Urban poverty is a consequence of strategy
Various scholars have written about the persistence of poverty in urban environments while trying to know why poverty is highly prevalent in the barrio and the ghetto. Although these issues have played a vital role in helping to realize the challenges that poor people in urban environments encounter, it is possible to misuse or understand them. Presently, poverty incidences being witnessed in cities are complex phenomena. Here, a number of competing and overlapping poverty concepts help to focus attention on how poor individuals behave. They raise attention on the ways in which the problems that individual encounters may be attributed to public assistance or the flaws evident in basic politics and structure (Pappas 25). .
Various observers in the contemporary economic environment regard poverty as a structure. In this regard, certain patterns that are witnessed in large-scale socioeconomic perspectives, as well as change, play a vital role in creating and preventing alleviation of poverty. A number of arrangements generate more poverty compared to others and most developments being witnessed in the United States have followed this direction. The U.S. is experiencing a new era as global capitalism is intensifying (Goldsmith 16). Between 1974 and 1994, the U.S. marked this change during the oil price shock that was witnessed globally during this period, when a new world economic patterns became effective.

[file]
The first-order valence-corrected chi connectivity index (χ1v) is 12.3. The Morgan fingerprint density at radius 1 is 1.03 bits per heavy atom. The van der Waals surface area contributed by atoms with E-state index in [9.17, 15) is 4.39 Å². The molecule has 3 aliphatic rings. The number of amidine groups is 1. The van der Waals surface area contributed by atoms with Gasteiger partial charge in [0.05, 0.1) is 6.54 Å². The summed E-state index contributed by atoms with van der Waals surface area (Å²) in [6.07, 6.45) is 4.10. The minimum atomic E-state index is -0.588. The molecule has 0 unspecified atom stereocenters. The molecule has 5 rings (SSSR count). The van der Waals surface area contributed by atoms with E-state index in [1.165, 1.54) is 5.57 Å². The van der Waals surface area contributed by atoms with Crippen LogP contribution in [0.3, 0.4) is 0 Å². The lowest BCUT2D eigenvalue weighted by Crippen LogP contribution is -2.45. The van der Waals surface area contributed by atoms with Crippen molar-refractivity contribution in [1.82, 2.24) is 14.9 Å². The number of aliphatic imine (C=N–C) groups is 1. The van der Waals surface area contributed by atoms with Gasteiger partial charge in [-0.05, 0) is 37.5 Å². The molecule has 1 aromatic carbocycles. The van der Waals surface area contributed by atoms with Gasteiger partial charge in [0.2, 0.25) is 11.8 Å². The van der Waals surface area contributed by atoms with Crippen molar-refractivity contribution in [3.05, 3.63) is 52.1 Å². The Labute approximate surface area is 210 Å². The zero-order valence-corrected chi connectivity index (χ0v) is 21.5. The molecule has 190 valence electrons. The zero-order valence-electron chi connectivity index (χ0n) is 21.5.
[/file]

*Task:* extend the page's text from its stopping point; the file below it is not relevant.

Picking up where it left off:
These changes emerged as unmistakable when urban aid was cut back in the late 1970s (Ni and Kresl 37).One of the major striking features in most Americans’ minds is that the federal government was unwilling to practice clear as well as independent influence over America’s economy. A part of this reluctance resulted from the difficulties witnessed while enforcing the practice. For instance, the Federal Reserve and the Treasury encountered difficulties while using the Keynesian monetary and fiscal tools to help them in controlling unemployment, inflation, as well as interest in a simultaneous manner (Brunn, Williams, and Zeigler 34).